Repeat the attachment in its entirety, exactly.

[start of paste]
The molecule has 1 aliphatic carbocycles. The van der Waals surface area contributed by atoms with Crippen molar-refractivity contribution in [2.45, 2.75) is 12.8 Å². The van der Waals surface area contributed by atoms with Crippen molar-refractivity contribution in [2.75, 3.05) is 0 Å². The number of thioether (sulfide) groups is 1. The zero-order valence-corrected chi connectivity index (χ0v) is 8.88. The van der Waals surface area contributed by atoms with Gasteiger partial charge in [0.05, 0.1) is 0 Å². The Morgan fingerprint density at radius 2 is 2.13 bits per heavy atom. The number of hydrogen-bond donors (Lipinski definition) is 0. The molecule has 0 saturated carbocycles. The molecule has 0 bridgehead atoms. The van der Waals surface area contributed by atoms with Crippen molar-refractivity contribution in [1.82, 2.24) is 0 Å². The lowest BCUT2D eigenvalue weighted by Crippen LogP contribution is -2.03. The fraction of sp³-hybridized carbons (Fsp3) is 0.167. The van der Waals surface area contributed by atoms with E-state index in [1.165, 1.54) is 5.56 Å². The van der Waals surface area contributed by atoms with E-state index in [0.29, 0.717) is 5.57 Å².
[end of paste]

The molecule has 1 aliphatic carbocycles. The van der Waals surface area contributed by atoms with Crippen molar-refractivity contribution in [2.45, 2.75) is 12.8 Å². The van der Waals surface area contributed by atoms with Crippen molar-refractivity contribution in [2.75, 3.05) is 0 Å². The number of thioether (sulfide) groups is 1. The zero-order valence-corrected chi connectivity index (χ0v) is 8.88. The van der Waals surface area contributed by atoms with Gasteiger partial charge in [0.05, 0.1) is 0 Å². The Morgan fingerprint density at radius 2 is 2.13 bits per heavy atom. The number of hydrogen-bond donors (Lipinski definition) is 0. The molecule has 0 saturated carbocycles. The molecule has 0 bridgehead atoms. The van der Waals surface area contributed by atoms with Crippen molar-refractivity contribution in [1.82, 2.24) is 0 Å². The lowest BCUT2D eigenvalue weighted by Crippen LogP contribution is -2.03. The fraction of sp³-hybridized carbons (Fsp3) is 0.167. The van der Waals surface area contributed by atoms with E-state index in [1.165, 1.54) is 5.56 Å². The van der Waals surface area contributed by atoms with E-state index in [0.29, 0.717) is 5.57 Å².